A related term is social density, which extrapolates and translates the social distancing concept into one that is less about ensuring people keep an appropriate distance and is more about how many people are in one area of a plant at any given time. And how does that impact risk levels, not just of virus transmission but overall safety?
Knowing the location and how much time is spent where is valuable data, which can help develop employee scheduling patterns that reduce risks such as virus transmissions or potentially hazardous clustering of people doing routine work or maintenance.
Blending the technology into a real plant environment
In several locations worldwide the technology is being trialled with considerable success.
For example, a global chemical company with a facility in Asia–Pacific needed the means to ensure worker safety — a way to broadcast safety alerts and automate safety mustering in case of hazards or emergencies. Onsite implementation included coverage of most of the chemical facility, with a specific focus on hazardous areas. Included in the implementation were custom-delineated hazard zones and multilevel location detection.
The customer commented that the user assistance button on the tag was impressive, saying, “Even if we’re able to save the life of one employee, the purpose of the technology has been achieved.” It adds an extra layer of security for personnel.
At the Middle East facility of a global oil and gas company, the challenge of location monitoring was primarily around contractors who were widely employed in one area of the facility. Scheduling these contractors was challenging because they were only allowed onsite if accompanied by an employee. Using the location monitoring tags, the facility could automate safety mustering, add geofencing to hazardous areas and provide safety alerts. The facility plans to add its permit system by automating issuance and closure. Once data from this first implementation is evaluated, the company plans to deploy the system at other sites, including remote well site locations.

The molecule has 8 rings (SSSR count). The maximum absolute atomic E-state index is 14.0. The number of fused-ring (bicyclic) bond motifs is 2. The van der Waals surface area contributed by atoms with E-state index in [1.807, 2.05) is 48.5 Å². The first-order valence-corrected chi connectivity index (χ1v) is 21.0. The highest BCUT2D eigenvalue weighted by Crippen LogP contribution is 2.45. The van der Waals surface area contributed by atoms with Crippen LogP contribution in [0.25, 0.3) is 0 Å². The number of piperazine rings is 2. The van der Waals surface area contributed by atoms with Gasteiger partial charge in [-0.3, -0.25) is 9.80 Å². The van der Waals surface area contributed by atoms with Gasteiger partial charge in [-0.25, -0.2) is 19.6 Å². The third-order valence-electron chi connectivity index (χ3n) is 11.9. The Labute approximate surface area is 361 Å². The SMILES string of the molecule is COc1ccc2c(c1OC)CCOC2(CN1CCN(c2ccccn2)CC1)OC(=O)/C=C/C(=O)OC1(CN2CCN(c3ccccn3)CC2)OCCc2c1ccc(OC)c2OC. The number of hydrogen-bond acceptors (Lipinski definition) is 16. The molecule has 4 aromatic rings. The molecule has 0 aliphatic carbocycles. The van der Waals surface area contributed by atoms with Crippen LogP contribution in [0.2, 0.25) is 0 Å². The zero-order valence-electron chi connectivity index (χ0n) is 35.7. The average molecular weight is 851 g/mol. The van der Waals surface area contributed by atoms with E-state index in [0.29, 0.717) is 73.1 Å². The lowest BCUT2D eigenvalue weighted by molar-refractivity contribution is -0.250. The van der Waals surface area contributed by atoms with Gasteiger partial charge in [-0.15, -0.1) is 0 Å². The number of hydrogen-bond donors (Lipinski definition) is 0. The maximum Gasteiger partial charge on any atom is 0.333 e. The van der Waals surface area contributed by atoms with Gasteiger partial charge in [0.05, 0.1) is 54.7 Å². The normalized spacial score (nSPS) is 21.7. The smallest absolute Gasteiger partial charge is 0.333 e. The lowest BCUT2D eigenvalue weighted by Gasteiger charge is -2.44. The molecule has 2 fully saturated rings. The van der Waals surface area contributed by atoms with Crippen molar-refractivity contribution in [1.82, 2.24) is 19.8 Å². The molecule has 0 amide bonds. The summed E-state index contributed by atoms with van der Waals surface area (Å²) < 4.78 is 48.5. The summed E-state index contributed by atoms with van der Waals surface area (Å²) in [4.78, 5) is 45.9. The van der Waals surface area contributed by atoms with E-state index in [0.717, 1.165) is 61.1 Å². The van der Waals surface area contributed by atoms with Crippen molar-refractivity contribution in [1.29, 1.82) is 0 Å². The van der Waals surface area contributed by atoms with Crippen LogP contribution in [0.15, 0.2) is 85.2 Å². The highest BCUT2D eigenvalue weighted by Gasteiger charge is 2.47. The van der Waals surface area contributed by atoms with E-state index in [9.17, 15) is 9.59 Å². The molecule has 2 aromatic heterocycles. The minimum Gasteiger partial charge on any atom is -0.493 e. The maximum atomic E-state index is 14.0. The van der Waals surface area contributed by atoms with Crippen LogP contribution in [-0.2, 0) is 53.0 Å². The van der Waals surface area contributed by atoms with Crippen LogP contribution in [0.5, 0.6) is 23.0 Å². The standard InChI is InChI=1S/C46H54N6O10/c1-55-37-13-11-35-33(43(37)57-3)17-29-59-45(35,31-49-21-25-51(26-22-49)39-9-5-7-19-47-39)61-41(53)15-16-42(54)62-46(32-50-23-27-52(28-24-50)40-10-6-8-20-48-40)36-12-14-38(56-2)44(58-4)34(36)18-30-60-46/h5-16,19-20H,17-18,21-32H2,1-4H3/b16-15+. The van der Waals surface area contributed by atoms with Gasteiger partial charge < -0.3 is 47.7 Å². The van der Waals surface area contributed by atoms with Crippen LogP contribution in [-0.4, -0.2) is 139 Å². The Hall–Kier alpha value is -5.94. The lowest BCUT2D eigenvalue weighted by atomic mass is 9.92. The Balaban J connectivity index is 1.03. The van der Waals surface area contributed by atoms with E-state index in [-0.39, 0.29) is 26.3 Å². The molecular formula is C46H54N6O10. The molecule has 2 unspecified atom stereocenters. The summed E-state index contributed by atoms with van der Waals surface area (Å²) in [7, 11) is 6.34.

Looking to the future
Keeping employees safe is not temporary; it’s an ongoing effort that won’t change once COVID restrictions are lifted. What has been learned during the pandemic is that technology can provide valuable long-term benefits when applied to short-term problems.
Once COVID restrictions are lifted, the location monitoring and geofencing technology will continue to reduce the risks of injury or exposure and will be an integral component of meeting safety and compliance regulations. The pandemic accelerated the adoption of digital transformation plans, and it is anticipated that location monitoring technology will become more integrated in those plans. Because of its modular nature, the tool can be implemented in both small areas and across a facility. It is a tool that can be adapted to fit a facility’s needs while keeping personnel safe from harm.
More than half a million Australian workers are currently exposed to harmful silica dust, with as...
Rapidly evolving job requirements mean that WHS leaders need a software system that supports them...
Employers have been encouraged to make greater use of digital technology, such as wearables...